|News from the Director
at (almost) One Month: Petitions for Rehearing Granted/Model
State Habeas Petition Available/Federal Sentencing Guidelines
on Fast Track to SCOTUS/Blakely Resources Abound.
1. Petitions for Rehearing. This week rehearing has been granted in three separate First District cases: People v. Wilson, A102205(Div. 1); People v. Soria, A101084 (Div. 2); People v. Rickman, A103374 (Div. 2). All three rehearing orders ask for supplemental briefing. These developments make clear that First District panels are willing to entertain Blakely claims on the merits, even at this late stage of the appeal. Consequently, if your case appears to present Blakely issues & you are still within the rehearing window, you should definitely file a rehearing petition (even if the prior briefing didn't raise any issues along these lines). Obviously, it's also appropriate to raise the issue (via a request for supplemental briefing) in any pre-opinion cases, including cases that have already been argued and submitted. (Rehearing has also been granted in cases in other districts, such as People v. Jordan, no. D042720 (4th Dist., Div. 1).
On a more substantive note, we've noticed that Div. 2's supplemental briefing orders (in both these cases & others) specifically ask counsel to address both the merits of Blakely's application to California's determinate sentencing law and whether "Blakely must or should be applied to cases in which sentencing occurred before the issuance of that decision." Although there are very substantial questions about Blakely's application to cases which were already final as of the date of Blakely, there should not be any true dispute about Blakely's application to pending appeals such as these. As acknowledged in another Apprendi-related decision the same day: "When a decision of this Court results in a 'new rule,' that rule applies to all criminal cases still pending on direct review." (Schriro v. Summerlin (2004) __ U.S. __, 124 S.Ct. 2519, 2522 (emphasis added), citing Griffith v. Kentucky (1987) 479 U.S. 314, 328.) (Schiro held that Ring v. Arizona (jury trial on capital aggravating factors) was not retroactively applicable to cases which had already become final on direct review.)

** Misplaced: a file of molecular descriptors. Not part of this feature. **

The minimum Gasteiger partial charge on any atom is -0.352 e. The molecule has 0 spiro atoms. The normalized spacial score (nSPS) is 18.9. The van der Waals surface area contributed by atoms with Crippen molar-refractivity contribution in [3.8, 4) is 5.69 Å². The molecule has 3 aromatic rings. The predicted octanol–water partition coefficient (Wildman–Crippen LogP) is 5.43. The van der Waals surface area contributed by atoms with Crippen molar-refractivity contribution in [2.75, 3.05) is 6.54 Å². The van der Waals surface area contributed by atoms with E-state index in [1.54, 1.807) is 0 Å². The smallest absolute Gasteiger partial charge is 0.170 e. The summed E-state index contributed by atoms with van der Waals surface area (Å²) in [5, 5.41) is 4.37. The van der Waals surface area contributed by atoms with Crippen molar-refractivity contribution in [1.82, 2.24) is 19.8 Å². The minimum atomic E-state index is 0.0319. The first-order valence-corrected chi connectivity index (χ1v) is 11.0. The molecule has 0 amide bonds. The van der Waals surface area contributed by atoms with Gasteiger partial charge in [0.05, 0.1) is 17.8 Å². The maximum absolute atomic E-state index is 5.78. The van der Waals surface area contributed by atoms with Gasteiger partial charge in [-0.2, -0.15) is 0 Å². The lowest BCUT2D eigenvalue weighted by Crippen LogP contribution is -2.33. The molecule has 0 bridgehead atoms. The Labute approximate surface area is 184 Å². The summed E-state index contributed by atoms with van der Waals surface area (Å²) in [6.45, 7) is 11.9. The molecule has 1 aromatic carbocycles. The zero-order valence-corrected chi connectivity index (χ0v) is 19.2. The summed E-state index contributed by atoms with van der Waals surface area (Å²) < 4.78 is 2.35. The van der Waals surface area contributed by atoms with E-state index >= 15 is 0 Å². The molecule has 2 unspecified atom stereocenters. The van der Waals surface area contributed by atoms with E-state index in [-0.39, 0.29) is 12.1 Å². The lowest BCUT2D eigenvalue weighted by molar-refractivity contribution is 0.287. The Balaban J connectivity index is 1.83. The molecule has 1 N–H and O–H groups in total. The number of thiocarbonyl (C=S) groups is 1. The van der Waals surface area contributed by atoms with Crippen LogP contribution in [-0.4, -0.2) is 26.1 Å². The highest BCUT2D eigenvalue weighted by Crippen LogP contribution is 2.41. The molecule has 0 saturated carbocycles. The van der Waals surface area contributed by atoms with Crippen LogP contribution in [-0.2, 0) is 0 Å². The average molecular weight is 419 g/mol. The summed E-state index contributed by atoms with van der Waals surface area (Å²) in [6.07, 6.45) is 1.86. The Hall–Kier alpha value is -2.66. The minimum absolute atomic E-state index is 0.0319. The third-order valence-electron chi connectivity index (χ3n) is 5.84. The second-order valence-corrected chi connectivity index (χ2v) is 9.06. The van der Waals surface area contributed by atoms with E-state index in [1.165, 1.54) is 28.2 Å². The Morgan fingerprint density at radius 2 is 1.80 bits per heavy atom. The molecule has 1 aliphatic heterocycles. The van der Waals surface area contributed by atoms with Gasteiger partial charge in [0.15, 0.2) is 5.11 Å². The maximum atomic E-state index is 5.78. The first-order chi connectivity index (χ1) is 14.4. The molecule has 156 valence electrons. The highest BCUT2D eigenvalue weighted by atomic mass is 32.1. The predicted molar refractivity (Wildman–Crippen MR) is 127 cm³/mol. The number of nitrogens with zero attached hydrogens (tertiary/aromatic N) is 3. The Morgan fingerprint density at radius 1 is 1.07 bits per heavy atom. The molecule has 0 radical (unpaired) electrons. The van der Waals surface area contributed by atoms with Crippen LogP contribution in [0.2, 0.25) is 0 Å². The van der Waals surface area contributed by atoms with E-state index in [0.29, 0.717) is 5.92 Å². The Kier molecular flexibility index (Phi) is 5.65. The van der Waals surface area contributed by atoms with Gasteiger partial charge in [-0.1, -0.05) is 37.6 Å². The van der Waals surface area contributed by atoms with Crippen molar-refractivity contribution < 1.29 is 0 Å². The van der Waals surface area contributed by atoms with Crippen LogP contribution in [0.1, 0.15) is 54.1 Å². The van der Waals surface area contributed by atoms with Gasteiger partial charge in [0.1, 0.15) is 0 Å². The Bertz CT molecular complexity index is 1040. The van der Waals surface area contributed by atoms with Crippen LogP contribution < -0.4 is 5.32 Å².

recent California opinions have recently invoked that same
rule in applying Crawford v. Washington (which substantially
altered the confrontation clause analysis of hearsay statements)
to pending appeals. E.g., "Crawford indubitably applies
retroactively in this case. [Quotation of the passage above
from Schiro v. Summerlin.] This is true regardless of whether
the new rule is substantive or procedural (ibid.) and regardless
of whether it 'constitutes a "clear break" with the past.'
[Citing Griffith v. Kentucky.]" (People v. Cage
(July 15, 2004; E034242) __ Cal.App.4th __, slip opn., p.
19; accord People v. Pirwani (2004) 119 Cal.App.4th
770, __ fn. 5 [also citing Griffith]; People v. Sisavath
(2004) 118 Cal.App.4th 1396, 1400 [same]; People v. Price
(June 30, 2004; A101668) __ Cal.App.4th __, 15 Cal.Rptr.3d
229, 238 ["As a matter of normal judicial operation, even